LOS ANGELES — To track Christopher Dorner, police from dozens of agencies chased tips across multiple states and into Mexico. But it appears he found a hiding place where searchers were thickest.
It is unclear how long Dorner, 33, was hunkered down in the cabin in the snowy mountains near Big Bear. But the cabin was so close to the manhunt command post and to an adjacent press area that countless police and reporters would have fallen in his line of vision.
Lt. Patrick Foy with the California Fish and Wildlife Department, which aided the search, said two housekeepers surprised Dorner when they showed up Tuesday morning to clean the cabin. He tied them up, stole their car and fled, barricading himself in a vacant cabin miles away. One woman was able to free herself and call 911, Foy said.
Dorner, 33, apparently died in that cabin during a police siege. Authorities are trying to confirm the identity of charred remains found in the cabin, which caught fire after police lobbed incendiary tear gas inside.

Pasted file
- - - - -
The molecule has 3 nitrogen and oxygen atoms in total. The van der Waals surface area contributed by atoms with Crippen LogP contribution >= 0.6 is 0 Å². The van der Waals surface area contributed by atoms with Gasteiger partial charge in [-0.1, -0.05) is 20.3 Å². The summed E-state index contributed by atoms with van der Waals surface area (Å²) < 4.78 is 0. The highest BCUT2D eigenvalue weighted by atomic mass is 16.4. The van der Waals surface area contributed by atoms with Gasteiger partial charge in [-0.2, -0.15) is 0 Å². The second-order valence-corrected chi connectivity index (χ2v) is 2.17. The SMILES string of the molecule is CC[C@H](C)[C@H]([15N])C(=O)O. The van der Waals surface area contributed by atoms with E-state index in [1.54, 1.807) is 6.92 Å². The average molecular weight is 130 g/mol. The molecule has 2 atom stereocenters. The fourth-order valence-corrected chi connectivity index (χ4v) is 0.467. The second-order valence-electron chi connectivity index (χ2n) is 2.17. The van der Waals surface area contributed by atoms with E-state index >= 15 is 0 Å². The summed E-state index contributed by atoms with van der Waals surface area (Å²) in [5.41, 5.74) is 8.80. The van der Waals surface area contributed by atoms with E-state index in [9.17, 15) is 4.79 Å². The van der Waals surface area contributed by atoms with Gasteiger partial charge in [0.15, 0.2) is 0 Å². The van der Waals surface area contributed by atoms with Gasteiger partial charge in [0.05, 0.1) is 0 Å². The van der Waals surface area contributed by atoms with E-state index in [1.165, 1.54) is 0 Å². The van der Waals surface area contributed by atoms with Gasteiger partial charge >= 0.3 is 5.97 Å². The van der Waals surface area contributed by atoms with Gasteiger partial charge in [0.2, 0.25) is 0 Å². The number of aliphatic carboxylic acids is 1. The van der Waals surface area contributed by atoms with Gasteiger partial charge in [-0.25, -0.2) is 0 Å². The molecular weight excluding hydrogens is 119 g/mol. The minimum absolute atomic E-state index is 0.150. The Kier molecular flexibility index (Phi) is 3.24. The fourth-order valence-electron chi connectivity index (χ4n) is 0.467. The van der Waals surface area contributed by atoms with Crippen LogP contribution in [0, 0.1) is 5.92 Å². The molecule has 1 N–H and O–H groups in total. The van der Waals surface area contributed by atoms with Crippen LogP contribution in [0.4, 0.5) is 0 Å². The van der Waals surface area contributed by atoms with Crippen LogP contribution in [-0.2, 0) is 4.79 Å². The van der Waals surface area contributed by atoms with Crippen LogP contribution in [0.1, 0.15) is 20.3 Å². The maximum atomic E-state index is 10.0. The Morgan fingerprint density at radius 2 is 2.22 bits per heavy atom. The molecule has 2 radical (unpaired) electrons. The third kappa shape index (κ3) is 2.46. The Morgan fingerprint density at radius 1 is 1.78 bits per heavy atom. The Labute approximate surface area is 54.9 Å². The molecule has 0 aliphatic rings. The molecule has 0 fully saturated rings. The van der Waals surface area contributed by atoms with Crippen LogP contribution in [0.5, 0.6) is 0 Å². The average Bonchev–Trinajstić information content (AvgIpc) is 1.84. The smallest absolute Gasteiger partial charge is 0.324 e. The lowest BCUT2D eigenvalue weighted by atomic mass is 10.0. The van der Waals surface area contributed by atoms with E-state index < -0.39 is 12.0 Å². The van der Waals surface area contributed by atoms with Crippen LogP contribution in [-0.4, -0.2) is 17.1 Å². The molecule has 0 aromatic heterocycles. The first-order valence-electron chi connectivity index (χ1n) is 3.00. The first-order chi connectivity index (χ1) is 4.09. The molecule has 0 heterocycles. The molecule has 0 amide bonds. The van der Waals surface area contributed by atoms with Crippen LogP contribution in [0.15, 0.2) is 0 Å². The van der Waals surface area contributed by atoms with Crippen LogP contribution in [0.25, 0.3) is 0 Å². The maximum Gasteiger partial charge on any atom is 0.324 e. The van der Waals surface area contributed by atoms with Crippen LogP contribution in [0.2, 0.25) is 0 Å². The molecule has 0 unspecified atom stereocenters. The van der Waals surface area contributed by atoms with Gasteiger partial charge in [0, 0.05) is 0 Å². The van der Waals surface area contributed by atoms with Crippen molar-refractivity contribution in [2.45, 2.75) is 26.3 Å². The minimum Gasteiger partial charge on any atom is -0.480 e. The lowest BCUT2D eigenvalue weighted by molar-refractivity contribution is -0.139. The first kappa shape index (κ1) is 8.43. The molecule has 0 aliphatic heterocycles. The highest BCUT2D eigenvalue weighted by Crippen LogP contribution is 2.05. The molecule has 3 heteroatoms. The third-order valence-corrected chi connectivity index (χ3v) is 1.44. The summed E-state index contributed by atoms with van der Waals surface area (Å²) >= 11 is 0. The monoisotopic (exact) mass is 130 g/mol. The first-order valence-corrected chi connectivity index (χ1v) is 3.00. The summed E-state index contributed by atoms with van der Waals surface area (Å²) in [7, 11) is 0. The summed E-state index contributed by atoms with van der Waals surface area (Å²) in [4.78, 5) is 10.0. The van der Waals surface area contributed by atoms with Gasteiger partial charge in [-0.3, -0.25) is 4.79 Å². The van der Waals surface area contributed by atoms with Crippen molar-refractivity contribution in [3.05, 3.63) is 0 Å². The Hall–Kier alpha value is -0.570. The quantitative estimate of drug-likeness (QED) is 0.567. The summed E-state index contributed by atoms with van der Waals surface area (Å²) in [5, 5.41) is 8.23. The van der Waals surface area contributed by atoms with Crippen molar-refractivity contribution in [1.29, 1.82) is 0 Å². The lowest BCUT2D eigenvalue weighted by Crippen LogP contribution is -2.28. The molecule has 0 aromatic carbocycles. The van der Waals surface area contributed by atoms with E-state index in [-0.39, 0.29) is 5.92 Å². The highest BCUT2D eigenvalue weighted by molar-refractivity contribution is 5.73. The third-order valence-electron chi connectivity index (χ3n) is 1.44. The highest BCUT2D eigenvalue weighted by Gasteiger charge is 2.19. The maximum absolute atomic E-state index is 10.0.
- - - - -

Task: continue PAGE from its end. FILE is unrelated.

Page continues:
Questions abound about how Dorner managed to evade capture at the very center of the manhunt, which authorities declared over Wednesday. The Los Angeles Police Department has resumed normal operations. Most of the protective details have been called off the 50 or so families threatened in an online manifesto police say Dorner wrote.
Dorner, an ex-LAPD officer embittered by his firing, killed the daughter of a retired LAPD captain, her fiance and two law officers during his nine-day rampage, police say.
Information from Associated Press was used in this report.